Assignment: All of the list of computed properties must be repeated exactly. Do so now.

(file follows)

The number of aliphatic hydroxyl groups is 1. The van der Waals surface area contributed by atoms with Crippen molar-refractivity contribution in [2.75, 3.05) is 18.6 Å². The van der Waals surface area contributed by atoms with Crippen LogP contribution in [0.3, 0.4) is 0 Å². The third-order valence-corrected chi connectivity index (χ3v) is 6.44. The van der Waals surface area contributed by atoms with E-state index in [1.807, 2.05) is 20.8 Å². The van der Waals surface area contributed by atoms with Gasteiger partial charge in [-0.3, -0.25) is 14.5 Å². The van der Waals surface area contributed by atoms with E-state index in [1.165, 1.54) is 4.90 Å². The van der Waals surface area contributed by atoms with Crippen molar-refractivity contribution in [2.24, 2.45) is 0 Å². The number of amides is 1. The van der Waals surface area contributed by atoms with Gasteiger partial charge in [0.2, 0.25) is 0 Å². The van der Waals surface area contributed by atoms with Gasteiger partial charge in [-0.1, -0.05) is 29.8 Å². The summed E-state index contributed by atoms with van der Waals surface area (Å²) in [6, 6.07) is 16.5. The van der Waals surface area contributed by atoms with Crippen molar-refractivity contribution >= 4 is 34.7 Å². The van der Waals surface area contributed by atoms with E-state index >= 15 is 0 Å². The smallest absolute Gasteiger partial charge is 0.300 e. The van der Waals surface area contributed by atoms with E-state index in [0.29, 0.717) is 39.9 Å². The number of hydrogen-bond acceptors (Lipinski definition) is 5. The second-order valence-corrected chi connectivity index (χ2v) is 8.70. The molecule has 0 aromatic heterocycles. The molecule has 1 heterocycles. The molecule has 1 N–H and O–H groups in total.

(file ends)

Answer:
The number of aliphatic hydroxyl groups is 1. The van der Waals surface area contributed by atoms with Crippen molar-refractivity contribution in [2.75, 3.05) is 18.6 Å². The van der Waals surface area contributed by atoms with Crippen LogP contribution in [0.3, 0.4) is 0 Å². The third-order valence-corrected chi connectivity index (χ3v) is 6.44. The van der Waals surface area contributed by atoms with E-state index in [1.807, 2.05) is 20.8 Å². The van der Waals surface area contributed by atoms with Gasteiger partial charge in [-0.3, -0.25) is 14.5 Å². The van der Waals surface area contributed by atoms with E-state index in [1.165, 1.54) is 4.90 Å². The van der Waals surface area contributed by atoms with Crippen molar-refractivity contribution in [2.24, 2.45) is 0 Å². The number of amides is 1. The van der Waals surface area contributed by atoms with Gasteiger partial charge in [0.2, 0.25) is 0 Å². The van der Waals surface area contributed by atoms with Gasteiger partial charge in [-0.1, -0.05) is 29.8 Å². The summed E-state index contributed by atoms with van der Waals surface area (Å²) in [6, 6.07) is 16.5. The van der Waals surface area contributed by atoms with Crippen molar-refractivity contribution >= 4 is 34.7 Å². The van der Waals surface area contributed by atoms with E-state index >= 15 is 0 Å². The smallest absolute Gasteiger partial charge is 0.300 e. The van der Waals surface area contributed by atoms with E-state index in [0.29, 0.717) is 39.9 Å². The number of hydrogen-bond acceptors (Lipinski definition) is 5. The second-order valence-corrected chi connectivity index (χ2v) is 8.70. The molecule has 0 aromatic heterocycles. The molecule has 1 heterocycles. The molecule has 1 N–H and O–H groups in total.